Lewis Hamilton secured pole position for the Australian Grand Prix in the debut of Formula One’s new elimination style qualifying format which has been widely criticised and can be described as nothing short of farcical.
Hamilton finished 0.360s clear of his Mercedes team mate Nico Rosberg, but the session was decided and all drivers out of their cars with over three minutes left on the clock. There was not a single car on the track for the final 5 minutes of the session and drivers were walking down the pit lane to get weighed in while there was still time left in the session.
There was no frantic final shootout, no final flurry of lap times, nobody rushing for the line to secure their positions on the grid. Just driver after driver accepting their fate and leaving the final minutes of qualifying to the two Mercedes drivers to decide which of them would start ahead of the other.
The live elimination format also failed to deliver on the mixed up grid that F1’s decision makers had hoped for and pretty much castrated Q3 of the first qualifying session of the 2016 Formula One season.
Ferrari, who should’ve been shooting it out at the front with the Mercs opted to complete just one run in what seemed to be a bid to save tyres for the race. The gap between Hamilton on pole and Sebastian Vettel who finished third on the grid stood at 0.838s with Kimi Raikkonen finishing fourth place – 1.196s off Hamilton’s time.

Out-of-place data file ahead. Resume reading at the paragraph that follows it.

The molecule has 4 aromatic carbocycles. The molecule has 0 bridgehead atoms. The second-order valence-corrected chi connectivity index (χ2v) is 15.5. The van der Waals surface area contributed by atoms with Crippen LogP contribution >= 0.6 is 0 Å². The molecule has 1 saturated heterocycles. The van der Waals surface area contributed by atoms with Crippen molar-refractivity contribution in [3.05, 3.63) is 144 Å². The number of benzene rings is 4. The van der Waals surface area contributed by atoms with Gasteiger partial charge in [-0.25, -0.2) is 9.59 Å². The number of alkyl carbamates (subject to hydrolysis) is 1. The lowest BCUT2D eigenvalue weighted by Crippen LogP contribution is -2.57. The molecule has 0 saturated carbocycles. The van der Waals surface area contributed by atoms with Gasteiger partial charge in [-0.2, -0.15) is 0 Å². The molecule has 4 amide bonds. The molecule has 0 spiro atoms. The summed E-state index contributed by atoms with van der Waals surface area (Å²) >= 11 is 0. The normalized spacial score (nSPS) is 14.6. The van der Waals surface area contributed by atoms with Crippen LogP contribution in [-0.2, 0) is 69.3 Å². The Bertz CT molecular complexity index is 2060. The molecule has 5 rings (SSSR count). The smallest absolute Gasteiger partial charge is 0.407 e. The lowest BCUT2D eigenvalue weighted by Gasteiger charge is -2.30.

Vettel said he couldn’t see why everyone was surprised. “We all said what is going to happen. It happened,” he said.
“We were told to wait and see. Now we saw and I don’t think it was very exciting.
“It was a bit crazy in the beginning with all the cars pushing and trying to do a lap before they get kicked out so managing traffic is busy but for no reason because the time is there in the session to do it.
“For the people in the grandstands, I don’t feel it is right way to go as there are no cars to watch. They want to see Lewis, Nico, Kimi whoever pushing to limit at the end of the session when the track is supposed to be at its best.
“I don’t think we need the criticism now, we had the criticism already but surely it is wrong way to go. That is what we said.”
Max Verstappen secured his best qualifying result finishing fifth on the grid for Toro Rosso after a single Q3 attempt, ahead of Felipe Massa, Carlos Sainz Jr. and Daniel Ricciardo.